Sports

/

ArcaMax

The NFL's franchise tag window is open; what that means for Dolphins, Christian Wilkins

David Furones, South Florida Sun-Sentinel on

Published in Football

The NFL’s window for teams to designate players for the franchise tag began Tuesday, and for the Miami Dolphins, that decision primarily revolves around defensive tackle Christian Wilkins.

NFL teams have until 4 p.m. March 5 to place one of two types of franchise tags or the transition tag on a player. Miami has several players from last season’s team as impending free agents, but Wilkins would be the top candidate to be tagged.

Wilkins, 28, went to the negotiating table with the Dolphins last training camp as he was set to play the 2023 season under the fifth-year option of his rookie contract. With the two sides unable to reach an agreement, he played out the year at the $10.75 million figure, and now he’s bound for a much larger payday as he hits free agency for the first time in his career.

Wilkins, a foundational piece to the Dolphins’ last rebuild as their first-round pick in the 2019 draft, has been a steady, reliable run defender up front in five seasons, and in 2023, he added the interior pass rush to his game. Collecting nine sacks last season, which doubled his previous career high, it only makes him a more expensive piece now than he was last offseason.

“He bet on himself after a summer of negotiations where we made a couple offers and one we felt very good about, was fair — and he and his representation said as much — but we couldn’t close that gap at the end,” Dolphins general manager Chris Grier said at an end-of-season news conference in January.

“So he bet on himself, and it paid off for him. I’m very happy for him. So we’ll stay in communication and see where this ends up, but he earned the right to be a free agent. Again, I’m happy for him. We drafted him here, developed him here, and he’s the type of person we’re looking for. So we’ll see what happens.”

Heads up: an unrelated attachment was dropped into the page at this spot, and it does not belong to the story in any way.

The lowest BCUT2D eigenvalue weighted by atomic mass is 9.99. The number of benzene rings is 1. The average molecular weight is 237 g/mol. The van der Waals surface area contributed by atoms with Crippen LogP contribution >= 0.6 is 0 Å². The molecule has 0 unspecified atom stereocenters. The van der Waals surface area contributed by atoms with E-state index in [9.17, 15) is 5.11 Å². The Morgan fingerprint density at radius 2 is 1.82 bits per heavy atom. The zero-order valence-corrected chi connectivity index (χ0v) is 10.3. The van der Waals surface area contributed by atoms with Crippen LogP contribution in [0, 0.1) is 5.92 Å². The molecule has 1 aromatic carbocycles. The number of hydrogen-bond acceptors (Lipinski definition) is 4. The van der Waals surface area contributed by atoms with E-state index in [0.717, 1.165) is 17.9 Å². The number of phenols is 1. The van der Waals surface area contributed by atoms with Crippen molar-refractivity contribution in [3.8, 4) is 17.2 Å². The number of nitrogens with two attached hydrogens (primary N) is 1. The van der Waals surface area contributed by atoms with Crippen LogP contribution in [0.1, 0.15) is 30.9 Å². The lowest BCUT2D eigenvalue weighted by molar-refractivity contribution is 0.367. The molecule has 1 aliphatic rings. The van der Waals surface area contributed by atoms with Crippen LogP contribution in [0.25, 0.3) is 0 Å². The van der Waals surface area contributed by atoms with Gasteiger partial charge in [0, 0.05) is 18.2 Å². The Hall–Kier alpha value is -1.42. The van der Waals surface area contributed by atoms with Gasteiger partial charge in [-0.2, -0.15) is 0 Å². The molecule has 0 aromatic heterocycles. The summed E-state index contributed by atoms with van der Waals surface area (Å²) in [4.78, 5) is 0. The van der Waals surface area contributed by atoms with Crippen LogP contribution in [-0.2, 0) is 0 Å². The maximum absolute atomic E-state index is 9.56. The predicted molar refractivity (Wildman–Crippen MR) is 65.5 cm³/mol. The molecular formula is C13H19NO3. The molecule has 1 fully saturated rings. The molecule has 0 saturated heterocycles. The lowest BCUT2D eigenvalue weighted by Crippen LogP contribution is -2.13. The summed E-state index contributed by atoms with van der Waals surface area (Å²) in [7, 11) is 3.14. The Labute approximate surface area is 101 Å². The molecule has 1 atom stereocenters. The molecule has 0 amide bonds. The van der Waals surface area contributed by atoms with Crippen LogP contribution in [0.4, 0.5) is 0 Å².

Ideally, if the Dolphins bring back Wilkins before his services are available on the open market in free agency in mid-March, it’s on a long-term contract at a reasonable price early in the duration of the deal. That way, Miami can still find room to operate as it must get out from a projected $52 million over the 2024 salary cap.

But if an agreement cannot immediately be reached, the Dolphins don’t have to allow other teams to get their shot at Wilkins. Placing him on a franchise tag, which essentially keeps him on board for one high-priced season, is a team decision, and once tagged, Miami and Wilkins can still negotiate an extension.

There are three tender options: non-exclusive franchise tag, exclusive franchise tag and transition tag.

 

The non-exclusive franchise tag is most common. The figure that the player is paid for the season is the average of the top five salaries at the player’s position over the past five years. The tagged player can negotiate with other teams, but his current team has the right to match any offer or receive two first-round draft picks as compensation if he signs with another club. That’s a high price to pay, on top of offering the player a lucrative contract.

The exclusive tag is valued higher — the top five salaries at the player’s position for the current year instead of past five years — but outside teams cannot negotiate with the player. The exclusivity raises the pay.

The transition tag is lower as it’s the average of the top five salaries at the position over the past 10 years. The original team can still match an offer sheet, but there is no compensation to that tagging team for losing the player.

Tagging Wilkins likely comes out to a figure just north of $20 million in 2024. It’s burdensome for a Dolphins team that’s already projected to be $52 million over the salary cap as things presently stand. The average annual value of a long-term contract Wilkins is probably requesting is also probably a tad more than $20 million.

The Dolphins defense is undergoing a mild makeover under new defensive coordinator Anthony Weaver, but the new coach, a former NFL defensive lineman himself and, most recently, Baltimore Ravens defensive line coach, certainly wants Wilkins on his unit.

“I love coaching good players, and obviously he is one of them,” Weaver said. “I have a tremendous amount of respect for him. I know that he’s positioned himself, obviously, for a huge payday, and as an ex-player, I completely understand the business of the league. I love Christian and would love to have him, but man, we’ll see.”

Wilkins sat out team portions of last August’s training camp while demanding a new deal before he ultimately put the negotiations on the backburner to play out the 2023 season.

The Dolphins last used the franchise tag in 2022 on tight end Mike Gesicki, and before that in 2018 on wide receiver Jarvis Landry, before trading him.


©2024 South Florida Sun-Sentinel. Visit sun-sentinel.com. Distributed by Tribune Content Agency, LLC.

Comments

blog comments powered by Disqus